If you’ve been following our recent blog posts about SCORM, you’ll remember that SCORM has had a surprisingly long lifespan. For 20 years, SCORM has defined how online training content is packaged, delivered, and launched. SCORM’s longevity is really amazing, considering the rapid rate at which technology develops these days. If it followed the same trajectory of many other technologies, SCORM would be obsolete. But it isn’t.
So why is SCORM still so relevant? There are a few answers, a couple of which that we’ve answered in past blogs. Overall, SCORM’s interoperability is its current greatest allure. While that’s certainly it’s most prevalent attribute, there are other, equally beneficial attributes of SCORM that deserve as much attention. While we will still discuss interoperability some, we’ll also discuss reusability and affordability, which are results of interoperability in this case.
For our purposes in this post, we’re going to provide an overview of one specific circumstance where SCORM is the most advantageous content model.
When Is SCORM the Most Useful Content Model?
One instance is when large organizations with multiple departments need to deploy content across every department. Most likely, several, if not every one, of these departments delivers training content via a different LMS than the other departments. In fact, the problem of different departments in a single organization utilizing different learning platforms is what SCORM tried to solve, and it did so mostly successfully.
There’s a history behind this issue. In the 1990s, eLearning began to take off, especially in the business world. With wider access to the internet, content creators began to shift from disc-mediated Computer Based Training (CBT) to online training for their course authoring. However, organizations with multiple departments all with their own learning platforms could not deliver course content to the whole organization because learning platforms didn’t have a singular, universal set of technical standards. Before SCORM, the solutions were much more expensive and difficult to implement. Either the organization had to transition the entire organization over to one learning platform, or it had to purchase unique, expensive course content for every individual department that couldn’t carry over to other departments.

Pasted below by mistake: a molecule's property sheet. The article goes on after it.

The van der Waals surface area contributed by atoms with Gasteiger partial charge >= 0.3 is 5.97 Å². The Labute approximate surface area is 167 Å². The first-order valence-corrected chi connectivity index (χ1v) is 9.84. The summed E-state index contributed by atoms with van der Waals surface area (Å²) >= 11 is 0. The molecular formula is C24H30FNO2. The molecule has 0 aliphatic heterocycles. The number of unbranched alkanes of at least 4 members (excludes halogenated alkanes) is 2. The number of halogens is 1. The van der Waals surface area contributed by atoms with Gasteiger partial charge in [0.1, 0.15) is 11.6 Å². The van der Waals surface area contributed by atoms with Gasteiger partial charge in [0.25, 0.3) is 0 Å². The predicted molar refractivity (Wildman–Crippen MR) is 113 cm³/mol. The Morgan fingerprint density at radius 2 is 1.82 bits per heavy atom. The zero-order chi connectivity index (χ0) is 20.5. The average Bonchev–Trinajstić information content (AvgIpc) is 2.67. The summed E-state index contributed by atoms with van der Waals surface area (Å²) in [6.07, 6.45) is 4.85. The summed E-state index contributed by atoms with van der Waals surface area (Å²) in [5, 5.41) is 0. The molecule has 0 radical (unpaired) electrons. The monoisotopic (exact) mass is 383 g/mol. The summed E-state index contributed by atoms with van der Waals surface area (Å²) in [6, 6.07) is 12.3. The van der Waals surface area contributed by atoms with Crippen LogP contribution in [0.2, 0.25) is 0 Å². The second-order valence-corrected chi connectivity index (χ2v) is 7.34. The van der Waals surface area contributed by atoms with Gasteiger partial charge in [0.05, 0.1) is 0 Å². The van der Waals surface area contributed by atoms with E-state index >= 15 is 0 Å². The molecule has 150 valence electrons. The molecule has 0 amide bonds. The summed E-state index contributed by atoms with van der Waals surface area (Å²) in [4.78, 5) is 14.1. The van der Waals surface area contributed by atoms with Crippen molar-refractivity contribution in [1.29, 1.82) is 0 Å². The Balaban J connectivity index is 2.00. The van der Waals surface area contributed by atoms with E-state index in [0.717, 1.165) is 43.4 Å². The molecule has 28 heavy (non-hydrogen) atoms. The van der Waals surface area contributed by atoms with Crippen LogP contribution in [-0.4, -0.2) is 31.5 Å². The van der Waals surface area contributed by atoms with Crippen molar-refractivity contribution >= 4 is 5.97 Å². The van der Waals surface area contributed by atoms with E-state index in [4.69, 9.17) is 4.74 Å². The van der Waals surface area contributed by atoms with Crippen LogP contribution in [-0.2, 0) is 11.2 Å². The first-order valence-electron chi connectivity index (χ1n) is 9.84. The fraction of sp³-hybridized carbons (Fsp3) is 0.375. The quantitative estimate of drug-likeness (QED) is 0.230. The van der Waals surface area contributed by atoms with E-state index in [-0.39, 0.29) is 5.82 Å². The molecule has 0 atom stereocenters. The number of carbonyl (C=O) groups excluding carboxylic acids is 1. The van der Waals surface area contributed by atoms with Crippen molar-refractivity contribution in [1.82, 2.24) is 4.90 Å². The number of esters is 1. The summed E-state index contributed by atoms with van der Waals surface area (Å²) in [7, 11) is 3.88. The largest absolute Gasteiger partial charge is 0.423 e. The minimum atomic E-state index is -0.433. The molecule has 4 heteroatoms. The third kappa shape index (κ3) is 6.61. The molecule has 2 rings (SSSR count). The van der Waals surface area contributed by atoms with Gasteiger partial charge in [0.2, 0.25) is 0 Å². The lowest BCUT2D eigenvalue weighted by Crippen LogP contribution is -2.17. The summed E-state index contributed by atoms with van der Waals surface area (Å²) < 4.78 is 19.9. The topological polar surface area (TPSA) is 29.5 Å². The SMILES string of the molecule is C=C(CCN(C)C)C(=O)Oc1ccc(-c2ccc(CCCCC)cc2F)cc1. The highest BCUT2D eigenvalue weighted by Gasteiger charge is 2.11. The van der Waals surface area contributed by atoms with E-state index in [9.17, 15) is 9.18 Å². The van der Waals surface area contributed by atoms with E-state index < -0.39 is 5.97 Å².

Most notably, the United States Department of Defense (DoD) ran into this issue. To try and solve the problem, the DoD commissioned the Advanced Distributed Learning (ADL) to create a reference model that would unify technical standards. Thus, SCORM was born.
SCORM enabled organizations like the DoD to implement the same training across all departments without having to purchase unique content for every department or standardize the learning platform for each one. Likewise, organizations with multiple departments no longer have to spend inordinate amounts of money on content or learning platforms. Because SCORM can operate across different systems, it’s cheaper for organizations to purchase SCORM content because they can reuse it across multiple departments.
Choose the Right Learning Platform
Maybe you have SCORM content ready to deliver to learners, or maybe you want to create course content using SCORM. Choosing a learning platform that supports the creation and management of SCORM is critical. DigitalChalk conforms to SCORM 1.2, which is the most popular and widely used version of SCORM. With our state-of-the-art learning platform you can create, deliver, and manage your SCORM content from a secure centralized location.
Still have questions about whether creating course content with SCORM is right for your training business? Read these other two blogs to learn about other ways SCORM proves advantageous for content providers:
Who Needs SCORM? Content Providers with Extensive Reach
Who Needs SCORM? Businesses with an Internal LMS
And as always, we’re happy to answer any questions you might have.